Non-toxic leafy branches make excellent perches and should be placed at both ends of the flight for them to chew and perch on. The Ringnecks will chew any leaves, flowers and fruiting bodies off, as well as gnaw on the wood, which provides entertainment and good beak exercise. These branches will need to be replaced regularly.
If the birds are kept in a communal / aviary setting, it is best to separate breeding pairs for the breeding season, as they will be more aggressive during this time. Best results are achieved if each breeding pair has its own flight, ensuring that the pairs can't see each other. As these birds don't form strong pair bonds, they may "flirt" with birds in other aviaries which could potentially interfere with breeding successes for both pairs. This being said, it is possible to keep two pairs in a large flight - however, both pairs need to be introduced into the flight at the same time to prevent territorial aggression.
Ringnecks usually only raise one brood a season - although if one clutch is removed for artificial incubation or lost for whatever reason, the female will usually lay another clutch to replace the previous one. In warmer areas of the world (such as southern USA, South Africa and Austalia), they regularly produce two clutches.
It is important to discourage breeding when temperatures are still chilly as this increases the chance of problems, such as egg binding, chilled eggs or chicks, or dead or crippled chicks. Breeders may remove the nesting boxes or seal the entrance holes to the boxes until weather warms up to discourage early nesting. Click here for more tips on discouraging hormonal behavior.
It is best to provide two nesting boxes for each pair to choose from. The nesting birds may show a preference for a nest box of the type and size they themselves were hatched and raised in. If this information is not available, providing nestboxes or logs of various sizes and types, and placed in various locations within the aviary, may make it easier for the parents to make their choice.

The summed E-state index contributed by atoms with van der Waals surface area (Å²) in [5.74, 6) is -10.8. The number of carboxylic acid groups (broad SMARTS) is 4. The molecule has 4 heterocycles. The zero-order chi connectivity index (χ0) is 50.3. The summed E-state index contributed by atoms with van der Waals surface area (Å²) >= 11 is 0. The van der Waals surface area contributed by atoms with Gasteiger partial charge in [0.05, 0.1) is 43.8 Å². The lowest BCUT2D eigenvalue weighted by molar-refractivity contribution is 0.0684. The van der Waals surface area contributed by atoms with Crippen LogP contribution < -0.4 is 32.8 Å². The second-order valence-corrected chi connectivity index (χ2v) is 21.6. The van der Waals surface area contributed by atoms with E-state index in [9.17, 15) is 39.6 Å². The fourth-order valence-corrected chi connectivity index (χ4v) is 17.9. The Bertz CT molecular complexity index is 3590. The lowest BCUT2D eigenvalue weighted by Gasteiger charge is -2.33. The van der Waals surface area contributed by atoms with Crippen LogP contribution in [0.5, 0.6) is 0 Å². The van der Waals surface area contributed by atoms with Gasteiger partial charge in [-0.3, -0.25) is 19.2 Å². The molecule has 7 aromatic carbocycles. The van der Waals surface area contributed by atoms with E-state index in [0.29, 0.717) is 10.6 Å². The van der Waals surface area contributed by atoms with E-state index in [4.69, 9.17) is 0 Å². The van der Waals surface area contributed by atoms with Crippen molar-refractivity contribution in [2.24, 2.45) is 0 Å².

It is important to place the nest box in a sheltered part of the aviary - at a height of about 5 - 6 feet (1.5 - 1.8 meters) above the ground. However, don't place it too close to the roof as this could cause heat problems in the summer. Once they have chosen a nest box, the other one can be removed. Their preferred nest box should be kept for their exclusive use. The nest box should be removed and thoroughly cleaned at the end of the breeding season, to prevent contamination of mites, parasites and disease pathogens.
Nest box options / considerations:
- A solid deep log - mostly used for wild-caught birds that were raised in natural tree cavities. Appropriate Size: 8 - 10 inches (~200 - 250 mm)
- Nestbox: An appropriate nestbox size would be 7 - 10” wide x 7 - 10” deep x 18 - 30” high. As RIngnecks are heavy chewers, the nest box should be made of a thick timber or 3/4-1 inch thick exterior quality plywood. Depending on the depth of the nest box may require a climbing structure inside the box just below the entrance hole. A removable top / lid is needed to allow for nest inspections.